PF inadequacy: queue download

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kesta...@gmail.com

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Apr 29, 2006, 9:04:51 AM4/29/06
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Why can't you queue download traffic on an interface? The reason
openbsd.org's FAQ gives is:

"Note that queueing is only useful for packets in the outbound
direction. Once a packet arrives on an interface in the inbound
direction it's already too late to queue it -- it's already consumed
network bandwidth to get to the interface that just received it. The
only solution is to enable queueing on the adjacent router or, if the
host that received the packet is acting as a router, to enable queueing
on the internal interface where packets exit the router."

But this is wrong. It's not too late to queue it; by queueing it and
dropping some packets of inbound traffic the sending host slows down
the speed at which it sends.

I'm using pf to do NAT on my box, and I can shape download traffic
using the 'queueing on the internal interface' hack; so why can't I do
it elegantly on one interface?
Shaping NAT traffic downloads works fine with this hack, but I also run
some services on the external interface. With downloads queued on the
internal interface there's no way to queue the services' download
traffic, which means an external service can hog up all the bandwidth
and I can't do anything.


I know this is possible because IPFW with dummynet doesn't have any
problems. If everyone loves PF because of its elegance why can't it do
something as simple as queue download traffic?

Regards,
Kestas

Steven Schneider

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Apr 29, 2006, 12:32:17 PM4/29/06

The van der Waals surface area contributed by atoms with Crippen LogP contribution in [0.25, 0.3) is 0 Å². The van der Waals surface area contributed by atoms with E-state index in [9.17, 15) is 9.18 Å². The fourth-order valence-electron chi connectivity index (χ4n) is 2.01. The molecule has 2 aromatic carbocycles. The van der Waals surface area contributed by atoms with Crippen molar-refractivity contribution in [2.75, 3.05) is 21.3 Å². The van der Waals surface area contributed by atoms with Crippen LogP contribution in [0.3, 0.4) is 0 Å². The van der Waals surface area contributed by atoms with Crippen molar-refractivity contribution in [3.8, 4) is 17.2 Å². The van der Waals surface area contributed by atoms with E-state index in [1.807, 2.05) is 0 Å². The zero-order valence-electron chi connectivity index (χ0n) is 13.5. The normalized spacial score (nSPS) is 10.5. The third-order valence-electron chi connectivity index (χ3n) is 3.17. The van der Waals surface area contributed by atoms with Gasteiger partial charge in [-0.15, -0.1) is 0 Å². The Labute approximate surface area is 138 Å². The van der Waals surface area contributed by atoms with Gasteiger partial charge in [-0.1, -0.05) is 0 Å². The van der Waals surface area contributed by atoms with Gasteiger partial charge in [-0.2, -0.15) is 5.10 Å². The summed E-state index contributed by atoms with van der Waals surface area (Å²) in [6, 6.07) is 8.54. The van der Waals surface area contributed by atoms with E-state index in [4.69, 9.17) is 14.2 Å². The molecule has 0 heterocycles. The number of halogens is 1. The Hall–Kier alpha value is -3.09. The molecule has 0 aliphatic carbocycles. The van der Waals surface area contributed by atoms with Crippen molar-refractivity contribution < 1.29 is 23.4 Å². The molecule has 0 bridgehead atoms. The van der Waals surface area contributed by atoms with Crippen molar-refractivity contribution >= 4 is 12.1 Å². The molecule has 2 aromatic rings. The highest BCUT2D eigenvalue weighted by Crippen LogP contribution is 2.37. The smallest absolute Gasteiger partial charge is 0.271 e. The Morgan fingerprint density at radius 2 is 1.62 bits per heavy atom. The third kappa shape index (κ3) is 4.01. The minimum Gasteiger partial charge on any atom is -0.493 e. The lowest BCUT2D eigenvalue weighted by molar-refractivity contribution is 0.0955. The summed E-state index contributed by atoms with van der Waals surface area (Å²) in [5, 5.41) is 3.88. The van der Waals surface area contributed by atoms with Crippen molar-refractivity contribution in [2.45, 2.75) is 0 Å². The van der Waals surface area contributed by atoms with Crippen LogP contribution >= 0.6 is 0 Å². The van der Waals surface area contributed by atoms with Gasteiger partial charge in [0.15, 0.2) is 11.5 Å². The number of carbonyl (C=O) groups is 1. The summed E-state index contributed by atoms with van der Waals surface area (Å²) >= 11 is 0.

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* kesta...@gmail.com <kesta...@gmail.com> [2006-04-29]:

> Why can't you queue download traffic on an interface? The reason
> openbsd.org's FAQ gives is:
>
> "Note that queueing is only useful for packets in the outbound
> direction. Once a packet arrives on an interface in the inbound
> direction it's already too late to queue it -- it's already consumed
> network bandwidth to get to the interface that just received it. The
> only solution is to enable queueing on the adjacent router or, if the
> host that received the packet is acting as a router, to enable queueing
> on the internal interface where packets exit the router."
>
> But this is wrong. It's not too late to queue it; by queueing it and
> dropping some packets of inbound traffic the sending host slows down
> the speed at which it sends.
>
Are you sure about that? Perhaps a well behaved sending host
would, but what if it isn't? Also, if you're being DDOSd, will
this even matter?

> Shaping NAT traffic downloads works fine with this hack, but I also run
> some services on the external interface. With downloads queued on the
> internal interface there's no way to queue the services' download
> traffic, which means an external service can hog up all the bandwidth
> and I can't do anything.
>

I haven't heard of any firewall that successfully could. If you're
being DDOSd, you're being DDOSd. No firewall with any special set
of rules can improve your bandwidth in that case. If the pipe is
filled, it's filled.


>